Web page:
"There are a large number of physicians in the house who clearly favor a public option if it meets certain criteria," McIntyre told Psychiatric News. "But the term means different things to different people, and in many circles it has become a buzzword for a negative. The concern was about what it would mean to AMA members who were not present at the meeting and how it might be taken out of context and misconstrued by the press."

Despite the length of the debate around a public option, there was a remarkable amount of agreement on some points, such that one physician commented during reference committee hearings that delegates seemed to be in" vehement agreement" with each other: a public option should not replace the private market system, should not coerce physicians or patients, should not morph into a single-payer plan, and should not duplicate the Medicare program with its flawed payment system and insolvent financial structure.

Still, some delegates were insistent that the AMA should "draw a line" beyond which it would refuse to go. The Kansas delegation sponsored a resolution opposing the public option, and Richard Warner, M.D., a delegation member, predicted the public plan would draw more than a hundred million people away from private insurance plans when large employers opted for it, thus killing competition.

"The time has come to be totally unashamed to say that there is something we do oppose," he said. "It is simply being very clear that the AMA [does not support] a plan that is an extension of Medicare or one that looks like Medicare in which the insurance company is both a player and a referee of the competition. I think we should be very clear, identify the most unacceptable possibility, and say 'Absolutely we oppose that. Don't waste your time with that.'"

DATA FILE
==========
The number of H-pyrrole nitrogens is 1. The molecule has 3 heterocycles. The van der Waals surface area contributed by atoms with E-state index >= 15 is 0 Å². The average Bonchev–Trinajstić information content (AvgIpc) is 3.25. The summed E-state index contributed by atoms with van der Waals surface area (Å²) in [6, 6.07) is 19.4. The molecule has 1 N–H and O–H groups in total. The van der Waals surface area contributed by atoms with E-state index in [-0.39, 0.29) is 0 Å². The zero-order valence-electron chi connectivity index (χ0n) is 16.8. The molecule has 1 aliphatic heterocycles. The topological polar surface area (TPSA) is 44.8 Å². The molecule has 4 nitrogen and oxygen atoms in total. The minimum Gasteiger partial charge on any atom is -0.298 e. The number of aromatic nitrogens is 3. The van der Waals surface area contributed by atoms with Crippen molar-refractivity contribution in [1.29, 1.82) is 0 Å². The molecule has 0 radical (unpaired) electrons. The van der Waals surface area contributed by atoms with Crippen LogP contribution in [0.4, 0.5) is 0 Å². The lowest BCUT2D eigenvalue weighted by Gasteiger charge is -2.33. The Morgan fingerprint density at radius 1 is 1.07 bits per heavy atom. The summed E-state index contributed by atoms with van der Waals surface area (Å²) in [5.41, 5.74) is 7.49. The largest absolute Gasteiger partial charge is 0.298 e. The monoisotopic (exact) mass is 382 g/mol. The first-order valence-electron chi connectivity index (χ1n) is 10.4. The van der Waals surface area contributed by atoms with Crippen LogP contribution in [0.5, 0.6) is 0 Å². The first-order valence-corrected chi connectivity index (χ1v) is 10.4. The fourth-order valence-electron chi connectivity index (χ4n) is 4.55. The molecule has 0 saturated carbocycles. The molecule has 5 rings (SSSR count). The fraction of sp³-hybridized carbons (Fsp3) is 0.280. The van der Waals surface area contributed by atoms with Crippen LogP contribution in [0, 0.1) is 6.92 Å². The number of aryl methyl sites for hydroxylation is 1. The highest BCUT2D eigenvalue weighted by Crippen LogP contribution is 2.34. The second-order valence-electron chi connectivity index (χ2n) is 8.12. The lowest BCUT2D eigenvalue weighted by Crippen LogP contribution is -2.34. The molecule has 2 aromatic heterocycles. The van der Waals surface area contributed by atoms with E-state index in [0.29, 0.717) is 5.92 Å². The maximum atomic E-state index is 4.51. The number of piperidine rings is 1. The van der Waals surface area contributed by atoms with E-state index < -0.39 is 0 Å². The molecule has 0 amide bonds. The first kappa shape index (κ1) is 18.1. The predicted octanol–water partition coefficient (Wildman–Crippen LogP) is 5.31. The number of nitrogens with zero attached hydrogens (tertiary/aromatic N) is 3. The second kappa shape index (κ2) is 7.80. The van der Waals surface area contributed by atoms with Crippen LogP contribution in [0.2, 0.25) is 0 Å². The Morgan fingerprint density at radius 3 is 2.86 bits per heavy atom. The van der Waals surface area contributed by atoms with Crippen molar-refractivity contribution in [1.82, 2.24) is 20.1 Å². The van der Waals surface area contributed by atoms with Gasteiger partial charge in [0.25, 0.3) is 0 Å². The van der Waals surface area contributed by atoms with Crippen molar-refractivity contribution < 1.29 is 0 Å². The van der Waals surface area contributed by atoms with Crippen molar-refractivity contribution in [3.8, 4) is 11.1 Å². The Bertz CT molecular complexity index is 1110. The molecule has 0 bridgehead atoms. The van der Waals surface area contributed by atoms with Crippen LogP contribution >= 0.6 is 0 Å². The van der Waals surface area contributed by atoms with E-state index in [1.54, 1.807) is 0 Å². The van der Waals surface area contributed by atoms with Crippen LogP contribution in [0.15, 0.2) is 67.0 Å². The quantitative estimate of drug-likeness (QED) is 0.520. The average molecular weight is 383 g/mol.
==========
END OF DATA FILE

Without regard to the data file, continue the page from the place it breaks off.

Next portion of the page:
Countering that was Lori Heim, M.D., of the American Academy of Family Physicians, who stated that the public option need not be a replica of Medicare and could be an important tool for promoting competition. "This is a way to keep insurance companies honest," she said. "Right now they are not always playing fairly with us. This is a way of enhancing competition and increasing coverage."

Mario Motta, M.D., president of the Massachusetts Medical Society, echoed that and pointed to successful public-private systems in France, Switzerland, Belgium, and Australia. "Having an insurance option that is publicly supported would tell the [private health insurance companies] of the world, 'You are not going to be able to pay your CEO $50 million bonuses this year, and you are not going to be able to keep the 30 percent overhead," he said. "I don't see anything wrong with that."

Speaking for the AMA Board of Trustees, and reflecting what appeared to be the view of the majority of physicians in the house, board member Samantha Rossman, M.D., said that the AMA could not afford to absent itself from negotiations by opposing the public option from the start.

"The phrase 'public plan' has become so muddied as to be useless except as political fodder," she said. "There are a lot of options being tossed around—that is why we need to be at the table. We are absolutely committed to advocating for a system that works for doctors and patients."

Information about the AMA proposal is posted at<www.voicefortheuninsured.com>.